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WNBA: the benefits of Shock's relocation to Dallas

Shock owner Bill Cameron has decided to move the Tulsa Shock franchise to the Dallas-Fort Worth area. Despite some opposition from the Tulsa community and minority owners, WNBA executives approved the move earlier today.

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When the Detroit Shock announced the team would move to Tulsa in 2010, Lead investor Bill Cameron thought that he was inheriting the three-time WNBA championship team that had been a mainstay in the WNBA Finals since 2005. But by the end of the Shock's first season in Oklahoma, there weren't any players left on the roster that had played for that championship pedigree team.

Between the roster turnover and the head coaching carousel, it's taken until 2015 for the Tulsa Shock to show any real threat to Western Conference playoff contenders. Unfortunately for Tulsa fans, Bill Cameron thinks that six years was too many to wait.

The Shock majority owner announced earlier this week that the team would be moving to Dallas next season, a move that was unanimously approved by the league's Board of Governors earlier today.

In many ways, the move makes plenty of business sense. The Sports Business Journal reports that attendance at Shock games has ranked last in the league for each of the last four seasons. The 2010 Shock set the dubious record for lowest win percentage in franchise history, only to be outdone by the 2011 squad. When current head coach Fred Williams took the job, he was the fourth coach in five seasons. No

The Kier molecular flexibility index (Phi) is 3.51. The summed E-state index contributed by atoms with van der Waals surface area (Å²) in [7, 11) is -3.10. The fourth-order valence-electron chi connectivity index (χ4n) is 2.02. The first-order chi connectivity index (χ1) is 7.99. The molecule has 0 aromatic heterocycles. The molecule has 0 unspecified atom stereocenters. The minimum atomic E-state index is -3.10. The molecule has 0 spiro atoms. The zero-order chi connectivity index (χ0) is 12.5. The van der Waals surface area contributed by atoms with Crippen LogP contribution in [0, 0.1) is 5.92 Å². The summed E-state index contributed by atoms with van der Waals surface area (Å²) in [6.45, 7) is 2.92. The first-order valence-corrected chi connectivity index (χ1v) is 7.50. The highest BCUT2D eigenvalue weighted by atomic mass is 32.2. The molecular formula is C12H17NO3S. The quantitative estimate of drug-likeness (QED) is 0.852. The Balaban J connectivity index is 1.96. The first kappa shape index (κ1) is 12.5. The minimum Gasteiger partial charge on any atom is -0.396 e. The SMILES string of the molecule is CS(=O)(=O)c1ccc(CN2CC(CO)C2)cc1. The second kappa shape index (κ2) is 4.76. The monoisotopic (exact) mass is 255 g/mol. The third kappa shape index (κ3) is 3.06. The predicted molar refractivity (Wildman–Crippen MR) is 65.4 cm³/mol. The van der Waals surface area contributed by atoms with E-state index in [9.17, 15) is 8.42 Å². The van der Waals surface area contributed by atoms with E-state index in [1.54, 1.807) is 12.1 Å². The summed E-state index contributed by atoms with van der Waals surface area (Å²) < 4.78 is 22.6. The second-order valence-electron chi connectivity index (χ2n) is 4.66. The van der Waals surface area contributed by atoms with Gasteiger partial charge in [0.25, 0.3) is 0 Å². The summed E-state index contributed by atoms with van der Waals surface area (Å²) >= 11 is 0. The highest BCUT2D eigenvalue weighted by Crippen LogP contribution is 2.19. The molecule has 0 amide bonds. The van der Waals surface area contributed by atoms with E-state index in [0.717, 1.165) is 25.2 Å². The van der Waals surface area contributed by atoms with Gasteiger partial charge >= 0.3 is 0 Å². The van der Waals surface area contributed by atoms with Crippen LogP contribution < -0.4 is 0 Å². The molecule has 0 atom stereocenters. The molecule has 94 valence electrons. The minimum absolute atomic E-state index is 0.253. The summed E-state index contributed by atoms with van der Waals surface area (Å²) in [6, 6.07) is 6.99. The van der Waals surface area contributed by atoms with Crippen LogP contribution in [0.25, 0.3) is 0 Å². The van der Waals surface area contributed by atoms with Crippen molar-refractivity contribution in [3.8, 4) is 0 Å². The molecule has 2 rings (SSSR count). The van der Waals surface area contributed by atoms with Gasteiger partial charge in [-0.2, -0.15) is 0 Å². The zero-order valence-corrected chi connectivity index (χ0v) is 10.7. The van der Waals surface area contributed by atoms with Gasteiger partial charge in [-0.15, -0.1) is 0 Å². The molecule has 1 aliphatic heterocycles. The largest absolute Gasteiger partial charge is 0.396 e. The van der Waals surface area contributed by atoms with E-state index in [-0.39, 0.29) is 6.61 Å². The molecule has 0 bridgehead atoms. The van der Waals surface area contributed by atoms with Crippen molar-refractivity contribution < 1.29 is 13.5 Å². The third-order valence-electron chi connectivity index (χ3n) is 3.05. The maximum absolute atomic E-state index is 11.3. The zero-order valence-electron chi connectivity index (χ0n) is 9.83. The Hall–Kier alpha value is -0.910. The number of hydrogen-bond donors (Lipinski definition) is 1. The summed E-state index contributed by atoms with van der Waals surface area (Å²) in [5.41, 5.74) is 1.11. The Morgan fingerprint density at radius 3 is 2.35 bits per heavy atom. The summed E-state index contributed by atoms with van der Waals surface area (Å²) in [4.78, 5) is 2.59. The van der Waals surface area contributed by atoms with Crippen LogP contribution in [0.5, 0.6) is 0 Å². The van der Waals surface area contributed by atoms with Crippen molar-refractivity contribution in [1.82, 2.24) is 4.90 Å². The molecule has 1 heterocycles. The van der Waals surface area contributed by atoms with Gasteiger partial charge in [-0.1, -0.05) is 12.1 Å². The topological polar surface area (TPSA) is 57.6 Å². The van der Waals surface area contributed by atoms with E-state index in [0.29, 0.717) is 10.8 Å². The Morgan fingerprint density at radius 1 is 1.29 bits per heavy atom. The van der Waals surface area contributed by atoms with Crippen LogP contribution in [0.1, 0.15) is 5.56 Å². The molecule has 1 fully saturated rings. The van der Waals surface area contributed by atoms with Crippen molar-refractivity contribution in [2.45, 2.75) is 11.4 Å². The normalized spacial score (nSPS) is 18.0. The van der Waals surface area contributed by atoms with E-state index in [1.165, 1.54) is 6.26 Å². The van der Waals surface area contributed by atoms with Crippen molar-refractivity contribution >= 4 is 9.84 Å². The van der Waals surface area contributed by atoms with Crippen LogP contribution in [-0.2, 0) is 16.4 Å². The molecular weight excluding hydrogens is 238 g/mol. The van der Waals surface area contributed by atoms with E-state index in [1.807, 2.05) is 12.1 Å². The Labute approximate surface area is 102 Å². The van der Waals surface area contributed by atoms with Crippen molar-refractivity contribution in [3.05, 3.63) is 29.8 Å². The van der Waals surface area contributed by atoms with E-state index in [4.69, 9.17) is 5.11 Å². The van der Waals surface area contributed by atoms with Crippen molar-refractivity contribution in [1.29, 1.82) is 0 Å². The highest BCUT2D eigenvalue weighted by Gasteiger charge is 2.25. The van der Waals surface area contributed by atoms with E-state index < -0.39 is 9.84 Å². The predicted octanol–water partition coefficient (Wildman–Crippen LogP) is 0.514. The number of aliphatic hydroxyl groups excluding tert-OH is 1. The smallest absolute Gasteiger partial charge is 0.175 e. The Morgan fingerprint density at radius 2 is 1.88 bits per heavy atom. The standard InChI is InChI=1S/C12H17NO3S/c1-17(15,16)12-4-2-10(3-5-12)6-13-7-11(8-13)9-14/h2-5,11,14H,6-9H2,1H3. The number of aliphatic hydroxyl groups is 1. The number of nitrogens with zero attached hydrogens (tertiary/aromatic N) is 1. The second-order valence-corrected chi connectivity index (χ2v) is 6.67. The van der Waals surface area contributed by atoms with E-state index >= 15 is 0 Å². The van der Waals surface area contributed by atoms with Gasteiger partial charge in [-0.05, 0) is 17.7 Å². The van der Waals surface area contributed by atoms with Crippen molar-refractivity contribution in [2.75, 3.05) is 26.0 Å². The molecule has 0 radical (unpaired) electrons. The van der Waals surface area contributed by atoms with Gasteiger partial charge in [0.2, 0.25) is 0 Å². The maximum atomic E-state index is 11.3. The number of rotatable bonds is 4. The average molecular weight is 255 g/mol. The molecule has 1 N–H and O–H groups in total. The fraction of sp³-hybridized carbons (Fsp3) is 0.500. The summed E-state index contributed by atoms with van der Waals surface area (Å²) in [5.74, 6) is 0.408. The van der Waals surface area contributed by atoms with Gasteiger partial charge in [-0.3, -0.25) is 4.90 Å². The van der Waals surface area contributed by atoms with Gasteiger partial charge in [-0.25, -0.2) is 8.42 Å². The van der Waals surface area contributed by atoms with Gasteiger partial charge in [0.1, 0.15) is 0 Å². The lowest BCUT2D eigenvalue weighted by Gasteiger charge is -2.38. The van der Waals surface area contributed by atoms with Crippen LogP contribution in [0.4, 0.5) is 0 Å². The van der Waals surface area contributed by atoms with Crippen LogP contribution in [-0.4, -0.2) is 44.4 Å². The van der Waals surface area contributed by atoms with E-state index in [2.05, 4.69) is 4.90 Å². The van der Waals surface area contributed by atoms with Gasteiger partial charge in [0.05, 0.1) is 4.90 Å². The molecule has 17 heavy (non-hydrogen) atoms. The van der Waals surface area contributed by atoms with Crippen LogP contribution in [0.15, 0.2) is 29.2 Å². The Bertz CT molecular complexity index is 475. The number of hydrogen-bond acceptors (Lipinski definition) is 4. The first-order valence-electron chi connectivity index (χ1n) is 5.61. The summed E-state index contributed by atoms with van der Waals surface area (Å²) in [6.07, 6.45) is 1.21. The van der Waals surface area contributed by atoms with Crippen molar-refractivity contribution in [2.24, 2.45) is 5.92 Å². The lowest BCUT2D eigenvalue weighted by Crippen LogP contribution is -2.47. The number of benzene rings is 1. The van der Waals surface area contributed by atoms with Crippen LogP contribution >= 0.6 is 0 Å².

The Dallas-Fort Worth market offers an opportunity that the current location simply can't match. The county of Tulsa holds approximately 603,000 people. In contrast, the DFW area boasts a population closer to 7 million, and is one of the top five media markets in the country.

Dallas also holds a more robustly supportive culture towards women's basketball, from more successful college teams to the high interest in girls' high school basketball. And the DFW greater metropolitan area is undoubtedly a bigger free agent draw than northeastern Oklahoma.

Both minority owner Stuart Price and Tulsa Mayor Dewey Bartlett strongly disagree with Cameron's assessment of the situation. Bartlett was insistent that Cameron pulled the plug on the team too early.

Though Cameron has said that he has made "significant personal investments" into the team over the years, Bartlett was dissatisfied with his reasoning, saying "I know nobody likes to keep forking over hard-earned money into a program that is losing money...The bottom line was we needed a winning team. Well, now we have one."

Price was even more vitriolic in his criticism of the decision, claiming that Cameron has been less than transparent in the relocation process. Price believes that Cameron "has used and set up Tulsa to incubate his franchise," which, now that they are finally showing promise under his ownership, he can finally move to a mega market.

While the deceptiveness of Bill Cameron is still in question, the economic opportunity afforded to the franchise in Texas is a lot more certain. Stuart Price has filed a lawsuit against Cameron to keep the team in Tulsa, but with the majority owner and the WNBA already moving forward, he faces an uphill battle.

The Shock will be the WNBA's first foray into the Dallas Fort-Worth area. The team will finish out the 2015 season in their current location, but will begin the 2016 season playing at the University of Texas at Arlington.